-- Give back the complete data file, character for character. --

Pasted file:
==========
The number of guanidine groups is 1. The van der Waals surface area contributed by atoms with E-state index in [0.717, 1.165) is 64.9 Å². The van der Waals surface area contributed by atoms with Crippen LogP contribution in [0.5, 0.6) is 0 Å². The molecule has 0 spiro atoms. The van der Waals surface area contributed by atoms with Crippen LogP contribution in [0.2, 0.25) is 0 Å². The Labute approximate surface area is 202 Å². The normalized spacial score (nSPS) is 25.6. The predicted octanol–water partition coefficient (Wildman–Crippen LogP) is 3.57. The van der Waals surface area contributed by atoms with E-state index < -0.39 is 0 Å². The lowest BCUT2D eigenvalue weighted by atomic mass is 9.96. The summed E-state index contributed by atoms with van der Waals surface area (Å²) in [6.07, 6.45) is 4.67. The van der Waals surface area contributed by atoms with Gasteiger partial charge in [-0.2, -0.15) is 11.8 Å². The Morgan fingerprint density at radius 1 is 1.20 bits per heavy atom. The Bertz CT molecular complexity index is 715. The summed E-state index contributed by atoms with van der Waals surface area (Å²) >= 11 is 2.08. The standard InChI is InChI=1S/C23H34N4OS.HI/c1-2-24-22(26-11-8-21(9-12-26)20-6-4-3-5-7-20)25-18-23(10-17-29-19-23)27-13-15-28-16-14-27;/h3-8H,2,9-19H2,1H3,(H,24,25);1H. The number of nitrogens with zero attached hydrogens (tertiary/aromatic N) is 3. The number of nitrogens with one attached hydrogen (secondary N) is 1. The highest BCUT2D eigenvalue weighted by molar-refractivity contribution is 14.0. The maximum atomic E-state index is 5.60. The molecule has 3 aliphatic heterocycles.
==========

The number of guanidine groups is 1. The van der Waals surface area contributed by atoms with E-state index in [0.717, 1.165) is 64.9 Å². The van der Waals surface area contributed by atoms with Crippen LogP contribution in [0.5, 0.6) is 0 Å². The molecule has 0 spiro atoms. The van der Waals surface area contributed by atoms with Crippen LogP contribution in [0.2, 0.25) is 0 Å². The Labute approximate surface area is 202 Å². The normalized spacial score (nSPS) is 25.6. The predicted octanol–water partition coefficient (Wildman–Crippen LogP) is 3.57. The van der Waals surface area contributed by atoms with E-state index < -0.39 is 0 Å². The lowest BCUT2D eigenvalue weighted by atomic mass is 9.96. The summed E-state index contributed by atoms with van der Waals surface area (Å²) in [6.07, 6.45) is 4.67. The van der Waals surface area contributed by atoms with Gasteiger partial charge in [-0.2, -0.15) is 11.8 Å². The Morgan fingerprint density at radius 1 is 1.20 bits per heavy atom. The Bertz CT molecular complexity index is 715. The summed E-state index contributed by atoms with van der Waals surface area (Å²) >= 11 is 2.08. The standard InChI is InChI=1S/C23H34N4OS.HI/c1-2-24-22(26-11-8-21(9-12-26)20-6-4-3-5-7-20)25-18-23(10-17-29-19-23)27-13-15-28-16-14-27;/h3-8H,2,9-19H2,1H3,(H,24,25);1H. The number of nitrogens with zero attached hydrogens (tertiary/aromatic N) is 3. The number of nitrogens with one attached hydrogen (secondary N) is 1. The highest BCUT2D eigenvalue weighted by molar-refractivity contribution is 14.0. The maximum atomic E-state index is 5.60. The molecule has 3 aliphatic heterocycles.